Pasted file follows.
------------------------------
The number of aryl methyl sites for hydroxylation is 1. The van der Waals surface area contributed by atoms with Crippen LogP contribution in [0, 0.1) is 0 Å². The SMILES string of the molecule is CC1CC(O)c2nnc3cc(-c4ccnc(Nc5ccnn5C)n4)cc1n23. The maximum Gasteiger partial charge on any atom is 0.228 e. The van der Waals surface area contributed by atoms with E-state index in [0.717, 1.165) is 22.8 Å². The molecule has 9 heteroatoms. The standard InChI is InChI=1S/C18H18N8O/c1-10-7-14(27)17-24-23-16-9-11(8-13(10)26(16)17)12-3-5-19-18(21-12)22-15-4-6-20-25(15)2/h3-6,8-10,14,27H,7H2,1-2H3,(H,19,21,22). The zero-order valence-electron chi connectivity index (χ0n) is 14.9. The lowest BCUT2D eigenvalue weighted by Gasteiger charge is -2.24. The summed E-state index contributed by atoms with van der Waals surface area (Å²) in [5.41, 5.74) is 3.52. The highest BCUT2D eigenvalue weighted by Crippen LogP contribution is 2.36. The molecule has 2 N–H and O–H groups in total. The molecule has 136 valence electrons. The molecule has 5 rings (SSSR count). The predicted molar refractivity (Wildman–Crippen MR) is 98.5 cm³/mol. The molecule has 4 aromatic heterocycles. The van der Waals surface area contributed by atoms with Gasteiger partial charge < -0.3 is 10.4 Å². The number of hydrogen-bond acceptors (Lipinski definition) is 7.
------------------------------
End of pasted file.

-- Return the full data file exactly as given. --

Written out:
The number of aryl methyl sites for hydroxylation is 1. The van der Waals surface area contributed by atoms with Crippen LogP contribution in [0, 0.1) is 0 Å². The SMILES string of the molecule is CC1CC(O)c2nnc3cc(-c4ccnc(Nc5ccnn5C)n4)cc1n23. The maximum Gasteiger partial charge on any atom is 0.228 e. The van der Waals surface area contributed by atoms with E-state index in [0.717, 1.165) is 22.8 Å². The molecule has 9 heteroatoms. The standard InChI is InChI=1S/C18H18N8O/c1-10-7-14(27)17-24-23-16-9-11(8-13(10)26(16)17)12-3-5-19-18(21-12)22-15-4-6-20-25(15)2/h3-6,8-10,14,27H,7H2,1-2H3,(H,19,21,22). The zero-order valence-electron chi connectivity index (χ0n) is 14.9. The lowest BCUT2D eigenvalue weighted by Gasteiger charge is -2.24. The summed E-state index contributed by atoms with van der Waals surface area (Å²) in [5.41, 5.74) is 3.52. The highest BCUT2D eigenvalue weighted by Crippen LogP contribution is 2.36. The molecule has 2 N–H and O–H groups in total. The molecule has 136 valence electrons. The molecule has 5 rings (SSSR count). The predicted molar refractivity (Wildman–Crippen MR) is 98.5 cm³/mol. The molecule has 4 aromatic heterocycles. The van der Waals surface area contributed by atoms with Gasteiger partial charge < -0.3 is 10.4 Å². The number of hydrogen-bond acceptors (Lipinski definition) is 7.